The Dennis Miller Show: John Bowe: Author, November 01, 2007
Dennis Miller: [Sings] Come to me my baby, let me quell your pain! Welcome! To the Dennis Miller Show I am the aforementioned Mr. Miller and returning this hour will be John Bowe, I asked Christian to get him back in around three weeks because I barely scratched the surface the last time we talked about his book, which I found heart-breaking, Nobodies: Modern American Slave Labor and the Dark Side of the New Global Economy, this is something we talked about a little in the first segment, I'm shocked that the party of kindness and inclusion--
David Weiss: [Laughs]
Dennis Miller: The Democrats, want nothing more than to bring these people in here illegally so that they can just be just abused for the rest of their lives. [Chuckles]
David Weiss: I wasn't laughing at the people--
Dennis Miller: No.
David Weiss: I'm laughing, of course, at your stinging sarcasm.
Dennis Miller: But you know, it's true, Sal.
David Weiss: Of course it is.
Dennis Miller: The Republicans are Satan because they want them to have to register to get in, but then, of course, they would be privy to all the rights therein. The Dems just wanna spear them through the border and get them immediately into the fields where they can earn three bucks an hour, because they care about them. So we'll talk to John about that. You'll find it hard to believe how many names are coming--and you know what? It is wrong of me to say Dems exclusively, I think its predominantly Dems because I think they want that voting bloc but there's a lot of Republicans on that side of it, too, including one George Bush, probably, in my book, I don't know what bug he's got going on about bringing these people in illegally but to me, it reads "unkind." Sorry, gotta disagree with you there, POTUS, think you're a great man, great war president, think history will serve you well; this one, I don't get you at all, my friend. All right! We'll find out about some of the major companies that utilize, in essence, modern day slave labor. That will air a little later, in the mean time give us a call, 866-509-RANT, 866-509-7268...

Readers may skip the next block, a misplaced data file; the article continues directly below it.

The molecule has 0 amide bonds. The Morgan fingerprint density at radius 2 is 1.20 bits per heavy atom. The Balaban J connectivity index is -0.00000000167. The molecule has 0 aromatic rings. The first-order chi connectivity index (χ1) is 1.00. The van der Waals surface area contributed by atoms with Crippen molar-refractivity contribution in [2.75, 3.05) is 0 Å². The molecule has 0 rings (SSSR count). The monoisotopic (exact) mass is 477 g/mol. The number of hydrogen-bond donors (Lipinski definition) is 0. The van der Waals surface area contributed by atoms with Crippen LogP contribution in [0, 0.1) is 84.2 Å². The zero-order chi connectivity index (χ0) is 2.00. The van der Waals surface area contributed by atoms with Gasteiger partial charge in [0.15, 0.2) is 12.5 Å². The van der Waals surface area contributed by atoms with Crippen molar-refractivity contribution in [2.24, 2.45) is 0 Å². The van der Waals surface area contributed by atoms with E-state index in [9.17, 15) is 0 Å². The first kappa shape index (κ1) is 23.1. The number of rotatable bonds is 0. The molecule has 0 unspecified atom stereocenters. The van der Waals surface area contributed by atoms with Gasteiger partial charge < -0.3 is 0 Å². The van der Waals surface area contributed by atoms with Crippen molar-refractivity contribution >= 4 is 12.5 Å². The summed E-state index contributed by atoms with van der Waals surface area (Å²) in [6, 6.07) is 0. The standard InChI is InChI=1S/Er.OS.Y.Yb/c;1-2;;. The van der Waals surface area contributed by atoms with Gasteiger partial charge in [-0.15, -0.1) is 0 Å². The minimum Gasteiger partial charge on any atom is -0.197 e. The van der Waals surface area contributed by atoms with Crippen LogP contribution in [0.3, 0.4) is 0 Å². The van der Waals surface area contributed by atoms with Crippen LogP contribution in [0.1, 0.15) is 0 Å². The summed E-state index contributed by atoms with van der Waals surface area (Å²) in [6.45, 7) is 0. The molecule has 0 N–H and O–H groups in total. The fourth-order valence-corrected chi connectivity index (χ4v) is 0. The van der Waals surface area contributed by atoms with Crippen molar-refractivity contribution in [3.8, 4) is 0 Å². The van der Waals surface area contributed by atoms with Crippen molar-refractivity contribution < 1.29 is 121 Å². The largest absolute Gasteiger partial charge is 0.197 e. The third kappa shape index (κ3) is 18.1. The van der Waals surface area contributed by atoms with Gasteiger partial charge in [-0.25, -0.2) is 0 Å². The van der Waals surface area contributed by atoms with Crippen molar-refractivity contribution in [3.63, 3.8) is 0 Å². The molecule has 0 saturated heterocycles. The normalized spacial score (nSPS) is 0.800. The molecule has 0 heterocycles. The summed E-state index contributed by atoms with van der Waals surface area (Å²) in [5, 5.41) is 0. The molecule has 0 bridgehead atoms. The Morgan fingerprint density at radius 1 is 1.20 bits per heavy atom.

Dennis Miller: Welcome back, folks, to the Dennis Miller Show, we are joined now by the author John Bowe, he's the author of a book that I think's important, I would encourage you to read it, I know there's a human cry across the land now I am part of that, too, about letting people in too easily and and not having any, any sort of, you know, pun--punishment's too strong a word, but any sort of thing they have to answer to if they have jumped the line and stole a social security number, so I understand most of us are at that point, but I also think there's the other side once you peel that onion back once more, you know, it's not very, it's not very much to aspire to to have people in here be who pick our food and pay them nothing. He's written a book called Nobodies: Modern American Slave Labor and the Dark Side of the New Global Economy, this is John Bowe. John, welcome back to the show, my friend.
John Bowe: Hey, Dennis, thanks for having me back here.
Dennis Miller: Well, I thought we only scratched the surface last time and, really, I mean, I do make this drive, twice, three times a week where I'm going past these people in the fields and I often wonder about the back story, why don't you tell us, worst case scenario. When you first came on, I remember thinking this certainly adds to these Nike stories I hear overseas, although I understand they're cleaning up their act to some degree, you tell me right here in America, there's some workers locked up at night with no means to get out or even protest, correct?
John Bowe: People keep asking, wha--is this really slavery? And I have to make it very clear, I am not just talking about bad labor conditions or bad jobs, you know, the fact that life is unfair, and all of that kind of stuff. I'm talking about situations where people are raped or they have guns pointed at them, where a federal judge, gavel comes down and slavery, so federal court has found them guilty of slavery. So everybody knows farmworkers have it rough, they live to be 47 years old and die, usually from the pesticides, they make $7,500 a year but some of the cases I was writing about are the really rock-bottom ones from there. Imagine that lifestyle, imagine the worst case of that. And it ends up being where they don't get paid by their labor contractors.
Dennis Miller: Right, well--
John Bowe: And if you follow the money all the way up the food chain, you realize that these big companies like Tropicana, Burger King, Walmart, anybody who is buying tons and tons of vegetables or fruits, they sort of set the price. So they put the squeeze on the growers, everybody knows that farmer's always had it rough, and then the growers pass it down to the labor contractors, and of course at the bottom you have these guys who aren't really protected by the law, anymore.
Dennis Miller: Well, let's go through this food chain and see who--how each one of them is able to slough off culpability on to the next one. What do you think--and name those four companies again, I don't wanna isolate them but, I heard Walmart, I heard Tropicana, what's another one?
John Bowe: Ah, Burger King.